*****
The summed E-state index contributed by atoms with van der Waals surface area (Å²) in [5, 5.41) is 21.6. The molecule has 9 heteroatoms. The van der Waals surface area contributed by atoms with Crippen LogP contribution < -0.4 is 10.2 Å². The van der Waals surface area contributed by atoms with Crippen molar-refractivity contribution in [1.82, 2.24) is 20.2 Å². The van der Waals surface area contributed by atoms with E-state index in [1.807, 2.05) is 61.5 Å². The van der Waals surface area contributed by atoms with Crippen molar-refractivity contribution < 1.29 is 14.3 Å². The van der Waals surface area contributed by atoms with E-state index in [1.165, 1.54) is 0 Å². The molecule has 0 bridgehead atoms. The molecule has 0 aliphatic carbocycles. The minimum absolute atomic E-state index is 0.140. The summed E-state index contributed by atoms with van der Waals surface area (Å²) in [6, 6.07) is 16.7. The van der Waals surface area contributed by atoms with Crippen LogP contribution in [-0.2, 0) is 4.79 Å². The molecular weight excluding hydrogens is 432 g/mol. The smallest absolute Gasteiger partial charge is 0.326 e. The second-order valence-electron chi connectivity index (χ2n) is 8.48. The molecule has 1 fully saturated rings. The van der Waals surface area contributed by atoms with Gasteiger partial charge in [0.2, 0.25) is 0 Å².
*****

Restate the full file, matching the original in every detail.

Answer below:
The summed E-state index contributed by atoms with van der Waals surface area (Å²) in [5, 5.41) is 21.6. The molecule has 9 heteroatoms. The van der Waals surface area contributed by atoms with Crippen LogP contribution < -0.4 is 10.2 Å². The van der Waals surface area contributed by atoms with Crippen molar-refractivity contribution in [1.82, 2.24) is 20.2 Å². The van der Waals surface area contributed by atoms with E-state index in [1.807, 2.05) is 61.5 Å². The van der Waals surface area contributed by atoms with Crippen molar-refractivity contribution < 1.29 is 14.3 Å². The van der Waals surface area contributed by atoms with E-state index in [1.165, 1.54) is 0 Å². The molecule has 0 bridgehead atoms. The molecule has 0 aliphatic carbocycles. The minimum absolute atomic E-state index is 0.140. The summed E-state index contributed by atoms with van der Waals surface area (Å²) in [6, 6.07) is 16.7. The van der Waals surface area contributed by atoms with Crippen LogP contribution in [-0.2, 0) is 4.79 Å². The molecular weight excluding hydrogens is 432 g/mol. The smallest absolute Gasteiger partial charge is 0.326 e. The second-order valence-electron chi connectivity index (χ2n) is 8.48. The molecule has 1 fully saturated rings. The van der Waals surface area contributed by atoms with Gasteiger partial charge in [0.2, 0.25) is 0 Å².